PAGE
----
Why Is My Cat Shivering?

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Lately, you've noticed that your cat is shivering, and you're starting to get concerned. Cat shivering is indicative of a health issue that can be caused by several conditions. Once you learn more, you should then take your cat the veterinarian for proper treatment. This veterinarian-reviewed article explains all the different possibilities for cat shaking so you can determine how to get your cat to stop shivering and feel better.


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Your cat is hypoglycemic

Cat trembling could occur if your cat is hypoglycemic. Hypoglycemia can occur in diabetic cats who have been given insulin and not eaten, or cats that have been given too much insulin. If this happens and the cat is conscious and can swallow, rub a sugary substance like Karo syrup on their gums and offer them a meal, and then take them to the veterinary hospital. If your cat is unconscious, take them immediately to get emergency veterinary treatment. Other causes of hypoglycemia include xylitol poisoning, which is a common ingredient in gums and human foods, infection, pregnancy, cancer, and seizures.


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Your veterinarian will be able to tell you if your cat is hypoglycemic by conducting a physical and checking her glucose levels. The vet may ask you about other symptoms like a loss of appetite, muscle twitching, lethargy, and unusual behavior to determine if hypoglycemia is the reason your cat is shaking.


Your cat has a fever

Another reason cat shaking is happening is because your cat has a fever. A kitten and an adult cat's normal body temperature is between 101.0 to 102.5 degrees Fahrenheit. The other telltale signs of a fever include dehydration, lethargy, and a loss of appetite. If you suspect that your cat has a fever, get them to the vet as soon as you can.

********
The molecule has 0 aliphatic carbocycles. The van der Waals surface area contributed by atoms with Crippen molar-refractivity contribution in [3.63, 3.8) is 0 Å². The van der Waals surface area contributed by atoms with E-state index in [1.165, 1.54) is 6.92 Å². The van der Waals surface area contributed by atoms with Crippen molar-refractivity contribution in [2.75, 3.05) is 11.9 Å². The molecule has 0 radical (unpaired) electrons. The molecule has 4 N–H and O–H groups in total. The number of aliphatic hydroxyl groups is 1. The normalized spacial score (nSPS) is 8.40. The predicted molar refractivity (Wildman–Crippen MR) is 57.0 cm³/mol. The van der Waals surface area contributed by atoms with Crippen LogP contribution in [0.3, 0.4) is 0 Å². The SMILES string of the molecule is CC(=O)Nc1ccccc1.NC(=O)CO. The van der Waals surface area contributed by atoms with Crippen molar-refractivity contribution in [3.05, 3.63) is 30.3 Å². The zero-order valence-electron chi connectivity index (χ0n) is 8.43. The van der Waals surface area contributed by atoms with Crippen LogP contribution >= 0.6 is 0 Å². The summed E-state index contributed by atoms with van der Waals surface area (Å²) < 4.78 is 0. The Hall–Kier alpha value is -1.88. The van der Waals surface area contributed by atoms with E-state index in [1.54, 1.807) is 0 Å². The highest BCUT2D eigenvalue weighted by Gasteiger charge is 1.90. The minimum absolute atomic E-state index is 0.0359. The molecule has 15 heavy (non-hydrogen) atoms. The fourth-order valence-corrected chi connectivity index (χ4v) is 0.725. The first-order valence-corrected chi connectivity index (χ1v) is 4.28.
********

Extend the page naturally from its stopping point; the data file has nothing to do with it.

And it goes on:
When getting treatment, your cat's veterinarian will perform an exam, including taking your cat's temperature. Your cat may also need blood work and other tests to determine the cause of the fever. Your veterinarian will develop a treatment plan based on the results of the physical examination and tests.


Your cat is stressed or nervous

When your cat gets stressed out or is nervous about something, she might express it by shivering or trembling. Things that can trigger stress or anxiety in a cat include a change in the environment, another pet taking over their territory, loud noises, a visit to the groomer or veterinarian, or a lack of stimulation or things to do. In addition to shivering, your cat could show that they are stressed by going to the bathroom out of their litter box, having diarrhea, over-grooming themselves, and being more clingy than usual.


Your cat is cold

When winter hits, your cat could get cold, even if they have a lot of fur. If your cat is shivering due to cold, they may sleep near the radiator or heater or go under the covers for warmth.


You should provide your cat with plenty of warm bedding, comb your cat's fur so that it can more effectively retain heat, brush your cat regularly to maintain healthy fur and skin, offer a high quality diet and make sure they're drinking plenty of water. Make sure you keep your cat indoors when it's cold outside.



Your cat is in pain

If your cat is in pain, they may be reluctant to show you. However, their shaking could give it away. Other signs that your cat may be in pain include behavior changes, withdrawal, hiding, sitting in a hunched position, not wanting to be touched, narrowed eyes and ears held back or down, decreased energy, appetite, and activity.

Your cat came in contact with something toxic

Your cat could have come into contact with something toxic, such as a poisonous plant or a cleaning chemical, that makes them shiver. If your cat is also vomiting, drooling, won't eat, has pale gums, and is drinking excessively, these are all signs they might have toxicity. This is a serious health situation and they should be taken for emergency treatment immediately.

Your cat is traumatized or dealing with disease

Your cat could be dealing with trauma, which can cause cat shivering in adult and senior cats and kitten shaking in younger cats. Additionally, a nervous system disease or kidney disease could lead to shivering.

In summary

It's best to go to the vet as soon as you notice your cat is shivering. Your vet will be able to treat your cat for whatever illness they are experiencing, and be able to develop a treatment plan to help your cat.



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